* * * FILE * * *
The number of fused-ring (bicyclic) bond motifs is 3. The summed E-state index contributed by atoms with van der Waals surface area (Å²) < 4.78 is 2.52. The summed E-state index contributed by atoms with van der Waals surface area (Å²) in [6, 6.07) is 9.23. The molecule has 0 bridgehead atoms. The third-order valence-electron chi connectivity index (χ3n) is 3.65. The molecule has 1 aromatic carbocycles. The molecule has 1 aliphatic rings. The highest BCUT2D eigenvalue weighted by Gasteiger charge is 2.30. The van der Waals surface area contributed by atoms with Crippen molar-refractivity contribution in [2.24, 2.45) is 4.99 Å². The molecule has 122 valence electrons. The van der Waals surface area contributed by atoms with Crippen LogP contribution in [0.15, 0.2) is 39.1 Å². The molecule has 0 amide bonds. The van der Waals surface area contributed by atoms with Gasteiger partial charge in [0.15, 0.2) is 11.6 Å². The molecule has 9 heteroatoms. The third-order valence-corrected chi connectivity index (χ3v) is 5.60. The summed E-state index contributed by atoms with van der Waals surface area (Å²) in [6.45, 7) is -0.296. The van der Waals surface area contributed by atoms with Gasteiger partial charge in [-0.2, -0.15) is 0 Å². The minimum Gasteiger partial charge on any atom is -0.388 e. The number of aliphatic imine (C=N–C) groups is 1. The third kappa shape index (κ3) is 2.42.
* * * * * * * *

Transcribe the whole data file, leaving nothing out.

The number of fused-ring (bicyclic) bond motifs is 3. The summed E-state index contributed by atoms with van der Waals surface area (Å²) < 4.78 is 2.52. The summed E-state index contributed by atoms with van der Waals surface area (Å²) in [6, 6.07) is 9.23. The molecule has 0 bridgehead atoms. The third-order valence-electron chi connectivity index (χ3n) is 3.65. The molecule has 1 aromatic carbocycles. The molecule has 1 aliphatic rings. The highest BCUT2D eigenvalue weighted by Gasteiger charge is 2.30. The van der Waals surface area contributed by atoms with Crippen molar-refractivity contribution in [2.24, 2.45) is 4.99 Å². The molecule has 122 valence electrons. The van der Waals surface area contributed by atoms with Crippen LogP contribution in [0.15, 0.2) is 39.1 Å². The molecule has 0 amide bonds. The van der Waals surface area contributed by atoms with Gasteiger partial charge in [0.15, 0.2) is 11.6 Å². The molecule has 9 heteroatoms. The third-order valence-corrected chi connectivity index (χ3v) is 5.60. The summed E-state index contributed by atoms with van der Waals surface area (Å²) in [6.45, 7) is -0.296. The van der Waals surface area contributed by atoms with Gasteiger partial charge in [-0.2, -0.15) is 0 Å². The minimum Gasteiger partial charge on any atom is -0.388 e. The number of aliphatic imine (C=N–C) groups is 1. The third kappa shape index (κ3) is 2.42.